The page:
She tried to swim but was unable to and began to feel herself running out of breath. Mila, noticing her troubles, grabbed one of Yun’s legs and pushed her to the surface.
Willie, a Quaker parrot, was owned by a woman named Megan Howard in Denver, Colorado. One day in November 2008, when Howard was babysitting a toddler named Hannah, Willie noticed the child beginning to choke on her food. Howard had just left the room to go to the bathroom. He began flapping his wings, screaming out. When Howard came back to look at the bird, he started calling out “Mama baby” over and over again because the child had begun turning blue. She rushed over to Hannah just in time and dislodged the food from the toddler’s throat, saving her life. Willie was rewarded with the Red Cross’s Animal Lifesaver Award, the first parrot to receive that honor.
Inky was adopted by the Kruger family after she was left on a local cat lover’s porch, severely malnourished. Glen Kruger instantly fell in love with the three-month-old kitten and dutifully raised her, bringing her back to good health. That paid off on January 23, 2009, when Glen fell down his cellar stairs, breaking his arm and fracturing one of his vertebrae. Everyone else in the house was asleep and couldn’t hear his pleas for help, except for Inky, now seven years old. Glen told her to go get his wife Brenda, and she began scratching at the bedroom door. Brenda woke up, thinking the cat wanted to go outside, and noticed her husband at the foot of the cellar stairs. Glen was permanently disabled from the accident, losing over four inches in height, but he survived thanks to the quick actions of Inky.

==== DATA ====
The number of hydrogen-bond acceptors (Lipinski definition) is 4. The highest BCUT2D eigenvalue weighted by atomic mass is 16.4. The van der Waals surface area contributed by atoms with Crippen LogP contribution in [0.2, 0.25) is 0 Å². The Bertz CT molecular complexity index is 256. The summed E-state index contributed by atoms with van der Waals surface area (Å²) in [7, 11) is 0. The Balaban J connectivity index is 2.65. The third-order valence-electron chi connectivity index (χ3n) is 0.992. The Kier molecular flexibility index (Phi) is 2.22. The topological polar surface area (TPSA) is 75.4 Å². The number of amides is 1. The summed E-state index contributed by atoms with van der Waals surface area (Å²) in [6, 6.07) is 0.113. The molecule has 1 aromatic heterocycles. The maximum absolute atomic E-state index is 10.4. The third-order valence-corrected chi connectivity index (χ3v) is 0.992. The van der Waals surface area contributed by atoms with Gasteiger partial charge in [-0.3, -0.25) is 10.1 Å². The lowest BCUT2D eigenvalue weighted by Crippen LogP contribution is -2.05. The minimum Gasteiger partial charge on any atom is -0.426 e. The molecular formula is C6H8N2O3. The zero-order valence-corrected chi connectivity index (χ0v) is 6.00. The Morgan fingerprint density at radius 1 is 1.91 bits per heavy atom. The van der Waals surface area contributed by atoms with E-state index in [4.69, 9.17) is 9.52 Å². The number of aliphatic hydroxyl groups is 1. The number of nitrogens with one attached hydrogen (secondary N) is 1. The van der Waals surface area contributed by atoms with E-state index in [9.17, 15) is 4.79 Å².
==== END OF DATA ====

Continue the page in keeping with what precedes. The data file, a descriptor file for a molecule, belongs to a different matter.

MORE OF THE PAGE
Pudding, an eight-year-old cat, given up for adoption was adopted by Amy Jung, a resident of Sturgeon Bay, Wisconsin. On February 8, 2012, Jung brought Pudding home and went to bed around 9:30 that night. However, she was a diabetic and wasn’t aware that her blood sugar was too low. She began to have a diabetic seizure. Pudding sprang into action and woke her up. When she couldn’t move, he ran to her son’s room and woke him up. The eight-year-old phoned his father and, using his dad’s instructions, injected his mother with the lifesaving medication she needed. Jung says Pudding still meows whenever her blood sugar gets too low, pestering her until she takes her medicine.
On a dark night in British Columbia on January 2, 2010, Angel, an 18-month-old golden retriever, was walking with her owner, 11-year-old Austin Forman.
Without warning, a cougar leaped out at Austin, and Angel jumped in between them to protect him.
The big cat latched onto the dog’s head, and Austin ran to tell his mother to call the police. When the local constable arrived, he shot at the cougar twice, killing it. Austin’s cousin then had to go in and pull the dead cougar off of the golden retriever, as she was drowning in blood. Angel was rushed to the veterinarian and underwent an hour’s worth of surgery to repair her fractured skull. She recovered fully and was rewarded with a “nice juicy steak.”